Saturday, March 15, 2014

First Referral-A-Versary

It was one year ago that we were notified of a referral of a 7-month Ethiopian boy.  That boy has become our son in the last year and has brought us incredible joy.  

Thinking back to where we were as a family a year ago seems almost like another life. Despite being on the list for so long (and on the top of the list for so long) we had no idea that we were that close to getting the ‘call.’  It was a crazy time for us—we were super busy with work, life and fun and for the first time in our three year process, my guard was down and I wasn’t expecting any news. 

I have written here about our experience of getting the call but a year later I want to write a bit more about how my perspective has changed. 

Much is written about what it is like to get the ‘call’ but I think some adoptive blogs do a disservice when they romanticize this experience.  I use the term romanticize as an approximation because I don’t know how else to state it.  In general, I think personal blogs tend to focus on the idealized version of a life because it’s hard or complicated to put yourself out there in a public forum. 

I am as guilty of this practice and can’t almost chart a direct correlation between my own blogging frequency and my attitude towards what is going on personally. When I am heavy or uncertain regarding a private situation, the deeper thoughts tend to quiet my silly and playful side.  My mind is consumed with things that I may not want to be public and hence I don’t have a lot of blog chatter.   

That said, I do want to be a little more transparent about our experience with the referral because I think it may help other families.  I find a lot of support and insight from reading other adoption blogs and want to share our experience in case some other family finds comfort in it.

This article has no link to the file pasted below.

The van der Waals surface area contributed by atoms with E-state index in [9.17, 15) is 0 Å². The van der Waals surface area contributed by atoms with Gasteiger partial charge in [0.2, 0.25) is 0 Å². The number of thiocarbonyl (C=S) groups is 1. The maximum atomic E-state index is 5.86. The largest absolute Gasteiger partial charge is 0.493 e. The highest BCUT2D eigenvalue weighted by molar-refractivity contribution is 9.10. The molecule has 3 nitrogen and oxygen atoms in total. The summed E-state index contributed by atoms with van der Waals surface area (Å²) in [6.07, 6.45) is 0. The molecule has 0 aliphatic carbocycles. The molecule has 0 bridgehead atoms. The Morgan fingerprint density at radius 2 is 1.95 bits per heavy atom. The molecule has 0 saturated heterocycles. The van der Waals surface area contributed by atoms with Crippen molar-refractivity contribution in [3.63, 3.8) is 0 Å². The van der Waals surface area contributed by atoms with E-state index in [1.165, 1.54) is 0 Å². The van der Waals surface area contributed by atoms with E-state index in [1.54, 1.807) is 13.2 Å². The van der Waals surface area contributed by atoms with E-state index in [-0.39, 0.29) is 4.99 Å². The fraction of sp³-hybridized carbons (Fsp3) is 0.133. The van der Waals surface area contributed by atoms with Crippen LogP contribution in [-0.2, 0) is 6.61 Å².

The Story:

Matt and I both got the information in different locations but waited until we were together to look at the photos of the sweet boy that would become ours.   The first twenty-four hours were dizzying and incredibly joyful.  We decided to make the news public and even shared two bottles of champagne- one with our friends who were there when we got the pictures and one with Matt’s parents much later that night.   I didn’t sleep much that night, even waking up several times to pull the picture of our little guy up on my phone. 

For those of you who haven’t been through the Ethiopian adoption process, generally you receive a referral which is a little like a profile.  It has some pictures, health information, relevant background information etc.   After receipt of the profile you have the ability to ask a list of clarifying questions, which can range from developmental milestones, more details about their background or any personality characteristics you think might be helpful.  Ultimately through this dialogue and exchange of information you make a decision to say yes or no.  For me, it was true that I felt an instant pull to the above picture and some divine belief that this was the child for me.  However, I did have a lot of questions as my head started to counter whatever was going on in my heart.

I was caught off guard with three things at this point. 

1.     I wasn’t expecting any stress related to this process. It’s incredibly emotional on a variety of fronts.  The exhilaration that comes from possibly having a baby, the fear of suddenly seeing him as a real person, the realization of the gravity of the situation, the commitment you are making to raising him and the hope that you will honor his life by raising him to the best of your abilities.  Yes, you do feel an instant bond with the picture you have now printed and probably already framed.  I don’t want to discount the joy of the experience but it is also a very serious time as well.

2.     How much faith it would take to either say yes or no.  You don’t get all your questions answered.  In my mind, it’s appropriately a tough decision.  I liken it to making a marriage based on the profile.  You are making a life-long commitment to a vulnerable little person.  In our case, we were also thinking about Deirdre and James in how we were altering our family dynamic.